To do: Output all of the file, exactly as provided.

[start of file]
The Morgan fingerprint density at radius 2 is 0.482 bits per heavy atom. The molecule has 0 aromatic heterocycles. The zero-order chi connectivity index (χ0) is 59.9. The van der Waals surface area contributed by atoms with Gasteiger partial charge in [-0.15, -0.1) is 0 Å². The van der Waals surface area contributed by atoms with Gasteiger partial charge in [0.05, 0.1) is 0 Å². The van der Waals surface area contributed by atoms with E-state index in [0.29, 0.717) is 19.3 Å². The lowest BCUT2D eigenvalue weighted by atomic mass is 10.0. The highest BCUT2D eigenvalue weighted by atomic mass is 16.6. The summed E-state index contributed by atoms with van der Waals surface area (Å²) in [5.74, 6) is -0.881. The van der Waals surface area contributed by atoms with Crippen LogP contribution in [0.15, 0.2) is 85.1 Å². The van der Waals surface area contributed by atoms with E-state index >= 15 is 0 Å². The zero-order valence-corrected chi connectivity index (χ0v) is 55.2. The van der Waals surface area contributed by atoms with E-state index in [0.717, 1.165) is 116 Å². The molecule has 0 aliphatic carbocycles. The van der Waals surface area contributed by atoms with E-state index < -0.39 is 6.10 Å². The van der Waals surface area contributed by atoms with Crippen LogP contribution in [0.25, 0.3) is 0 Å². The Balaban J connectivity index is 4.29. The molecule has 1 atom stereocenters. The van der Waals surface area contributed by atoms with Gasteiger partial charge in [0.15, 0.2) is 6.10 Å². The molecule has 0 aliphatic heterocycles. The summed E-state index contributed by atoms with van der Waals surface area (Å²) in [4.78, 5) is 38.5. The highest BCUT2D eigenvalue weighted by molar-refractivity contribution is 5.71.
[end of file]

The Morgan fingerprint density at radius 2 is 0.482 bits per heavy atom. The molecule has 0 aromatic heterocycles. The zero-order chi connectivity index (χ0) is 59.9. The van der Waals surface area contributed by atoms with Gasteiger partial charge in [-0.15, -0.1) is 0 Å². The van der Waals surface area contributed by atoms with Gasteiger partial charge in [0.05, 0.1) is 0 Å². The van der Waals surface area contributed by atoms with E-state index in [0.29, 0.717) is 19.3 Å². The lowest BCUT2D eigenvalue weighted by atomic mass is 10.0. The highest BCUT2D eigenvalue weighted by atomic mass is 16.6. The summed E-state index contributed by atoms with van der Waals surface area (Å²) in [5.74, 6) is -0.881. The van der Waals surface area contributed by atoms with Crippen LogP contribution in [0.15, 0.2) is 85.1 Å². The van der Waals surface area contributed by atoms with E-state index >= 15 is 0 Å². The zero-order valence-corrected chi connectivity index (χ0v) is 55.2. The van der Waals surface area contributed by atoms with E-state index in [0.717, 1.165) is 116 Å². The molecule has 0 aliphatic carbocycles. The van der Waals surface area contributed by atoms with E-state index < -0.39 is 6.10 Å². The van der Waals surface area contributed by atoms with Crippen LogP contribution in [0.25, 0.3) is 0 Å². The Balaban J connectivity index is 4.29. The molecule has 1 atom stereocenters. The van der Waals surface area contributed by atoms with Gasteiger partial charge in [0.15, 0.2) is 6.10 Å². The molecule has 0 aliphatic heterocycles. The summed E-state index contributed by atoms with van der Waals surface area (Å²) in [4.78, 5) is 38.5. The highest BCUT2D eigenvalue weighted by molar-refractivity contribution is 5.71.